Smartphone use may be linked to higher risk of dry eye disease in children
Smartphone use was associated with an increased risk of dry eye disease in children, according to a study.
The study included 28 subjects diagnosed with dry eye disease. A control group comprised 260 subjects without dry eye. The mean age of the subjects was 11 years in the dry eye group and 10.87 years in the control group.
All subjects underwent assessment of best corrected visual acuity, slit lamp examination of the cornea and conjunctiva, evaluation of eyelid problems and measurement of tear break-up time.
Subjects also took a self-administered questionnaire to gauge use of computers, smartphones and television, use time per day, mean duration of sleep nightly and ocular dry eye symptoms.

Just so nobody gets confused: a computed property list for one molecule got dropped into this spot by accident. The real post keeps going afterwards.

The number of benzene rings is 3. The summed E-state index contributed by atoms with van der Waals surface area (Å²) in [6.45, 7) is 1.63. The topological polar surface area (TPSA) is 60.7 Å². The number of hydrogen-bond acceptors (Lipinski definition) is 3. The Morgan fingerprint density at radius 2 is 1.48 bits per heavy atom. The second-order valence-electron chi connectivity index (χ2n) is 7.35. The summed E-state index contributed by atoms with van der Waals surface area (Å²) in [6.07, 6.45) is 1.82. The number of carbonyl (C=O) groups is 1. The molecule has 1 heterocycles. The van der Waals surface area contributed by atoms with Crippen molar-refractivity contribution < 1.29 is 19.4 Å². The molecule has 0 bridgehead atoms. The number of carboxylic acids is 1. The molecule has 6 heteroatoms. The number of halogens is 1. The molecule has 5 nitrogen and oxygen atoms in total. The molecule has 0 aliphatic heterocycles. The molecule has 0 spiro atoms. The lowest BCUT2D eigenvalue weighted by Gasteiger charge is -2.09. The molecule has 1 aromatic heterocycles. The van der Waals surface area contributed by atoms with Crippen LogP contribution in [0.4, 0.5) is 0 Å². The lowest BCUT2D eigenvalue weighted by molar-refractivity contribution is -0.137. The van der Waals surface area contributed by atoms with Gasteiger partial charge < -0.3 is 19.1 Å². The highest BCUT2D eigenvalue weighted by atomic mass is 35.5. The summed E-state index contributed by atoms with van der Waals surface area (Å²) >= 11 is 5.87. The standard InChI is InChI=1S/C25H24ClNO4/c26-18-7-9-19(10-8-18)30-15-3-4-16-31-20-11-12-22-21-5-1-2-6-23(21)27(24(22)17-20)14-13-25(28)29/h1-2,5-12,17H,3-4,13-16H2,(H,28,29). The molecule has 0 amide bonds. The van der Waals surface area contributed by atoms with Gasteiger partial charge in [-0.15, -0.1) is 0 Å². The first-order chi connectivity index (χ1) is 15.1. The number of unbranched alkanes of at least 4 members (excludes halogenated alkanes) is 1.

Mean tear break-up time was 7.36 seconds in the dry eye group and 9.17 seconds in the control group. The between-group difference was statistically significant (P < .001).
The rate of smartphone use was 71.4% in the dry eye group and 50% in the control group (P = .036).
Daily duration of smartphone use (P = .027) and total daily duration of video display terminal use (P = .001) correlated strongly with increased risk of dry eye. However, daily duration of computer and television use was not associated with a significantly increased risk.
Disclosure: The authors have no relevant financial disclosures.